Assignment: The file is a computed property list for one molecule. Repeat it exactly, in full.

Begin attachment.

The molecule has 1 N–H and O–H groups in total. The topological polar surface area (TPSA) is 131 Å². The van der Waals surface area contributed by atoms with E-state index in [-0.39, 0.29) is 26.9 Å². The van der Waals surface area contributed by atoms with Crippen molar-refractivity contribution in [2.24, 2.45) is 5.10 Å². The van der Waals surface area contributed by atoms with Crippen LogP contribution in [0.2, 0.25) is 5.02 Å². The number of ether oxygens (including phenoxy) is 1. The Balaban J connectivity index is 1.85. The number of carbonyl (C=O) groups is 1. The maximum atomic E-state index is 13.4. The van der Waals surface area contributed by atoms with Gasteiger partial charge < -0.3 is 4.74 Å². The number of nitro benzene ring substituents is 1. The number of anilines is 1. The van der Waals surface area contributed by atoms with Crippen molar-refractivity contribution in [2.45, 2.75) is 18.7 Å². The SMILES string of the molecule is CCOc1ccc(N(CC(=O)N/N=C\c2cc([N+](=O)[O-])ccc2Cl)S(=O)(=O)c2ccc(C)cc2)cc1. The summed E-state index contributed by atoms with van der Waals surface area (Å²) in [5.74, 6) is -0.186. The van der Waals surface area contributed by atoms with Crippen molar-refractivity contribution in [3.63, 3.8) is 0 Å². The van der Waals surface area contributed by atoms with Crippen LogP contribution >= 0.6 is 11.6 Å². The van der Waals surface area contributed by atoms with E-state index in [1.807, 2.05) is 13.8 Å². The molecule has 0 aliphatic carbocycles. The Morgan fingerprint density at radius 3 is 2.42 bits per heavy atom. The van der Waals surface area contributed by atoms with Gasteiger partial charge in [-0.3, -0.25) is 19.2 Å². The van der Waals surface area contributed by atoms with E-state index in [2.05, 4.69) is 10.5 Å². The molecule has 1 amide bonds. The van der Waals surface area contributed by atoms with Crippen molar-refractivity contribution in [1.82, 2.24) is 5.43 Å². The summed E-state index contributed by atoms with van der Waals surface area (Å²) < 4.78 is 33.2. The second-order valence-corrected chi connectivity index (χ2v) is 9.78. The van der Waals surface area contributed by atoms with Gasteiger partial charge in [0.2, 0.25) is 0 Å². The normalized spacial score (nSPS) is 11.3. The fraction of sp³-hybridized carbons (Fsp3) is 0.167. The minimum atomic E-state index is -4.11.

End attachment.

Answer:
The molecule has 1 N–H and O–H groups in total. The topological polar surface area (TPSA) is 131 Å². The van der Waals surface area contributed by atoms with E-state index in [-0.39, 0.29) is 26.9 Å². The van der Waals surface area contributed by atoms with Crippen molar-refractivity contribution in [2.24, 2.45) is 5.10 Å². The van der Waals surface area contributed by atoms with Crippen LogP contribution in [0.2, 0.25) is 5.02 Å². The number of ether oxygens (including phenoxy) is 1. The Balaban J connectivity index is 1.85. The number of carbonyl (C=O) groups is 1. The maximum atomic E-state index is 13.4. The van der Waals surface area contributed by atoms with Gasteiger partial charge < -0.3 is 4.74 Å². The number of nitro benzene ring substituents is 1. The number of anilines is 1. The van der Waals surface area contributed by atoms with Crippen molar-refractivity contribution in [2.45, 2.75) is 18.7 Å². The SMILES string of the molecule is CCOc1ccc(N(CC(=O)N/N=C\c2cc([N+](=O)[O-])ccc2Cl)S(=O)(=O)c2ccc(C)cc2)cc1. The summed E-state index contributed by atoms with van der Waals surface area (Å²) in [5.74, 6) is -0.186. The van der Waals surface area contributed by atoms with Crippen molar-refractivity contribution in [3.63, 3.8) is 0 Å². The van der Waals surface area contributed by atoms with Crippen LogP contribution >= 0.6 is 11.6 Å². The van der Waals surface area contributed by atoms with E-state index in [1.807, 2.05) is 13.8 Å². The molecule has 0 aliphatic carbocycles. The Morgan fingerprint density at radius 3 is 2.42 bits per heavy atom. The van der Waals surface area contributed by atoms with Gasteiger partial charge in [-0.3, -0.25) is 19.2 Å². The van der Waals surface area contributed by atoms with E-state index in [2.05, 4.69) is 10.5 Å². The molecule has 1 amide bonds. The van der Waals surface area contributed by atoms with Crippen molar-refractivity contribution in [1.82, 2.24) is 5.43 Å². The summed E-state index contributed by atoms with van der Waals surface area (Å²) < 4.78 is 33.2. The second-order valence-corrected chi connectivity index (χ2v) is 9.78. The van der Waals surface area contributed by atoms with Gasteiger partial charge in [0.2, 0.25) is 0 Å². The normalized spacial score (nSPS) is 11.3. The fraction of sp³-hybridized carbons (Fsp3) is 0.167. The minimum atomic E-state index is -4.11.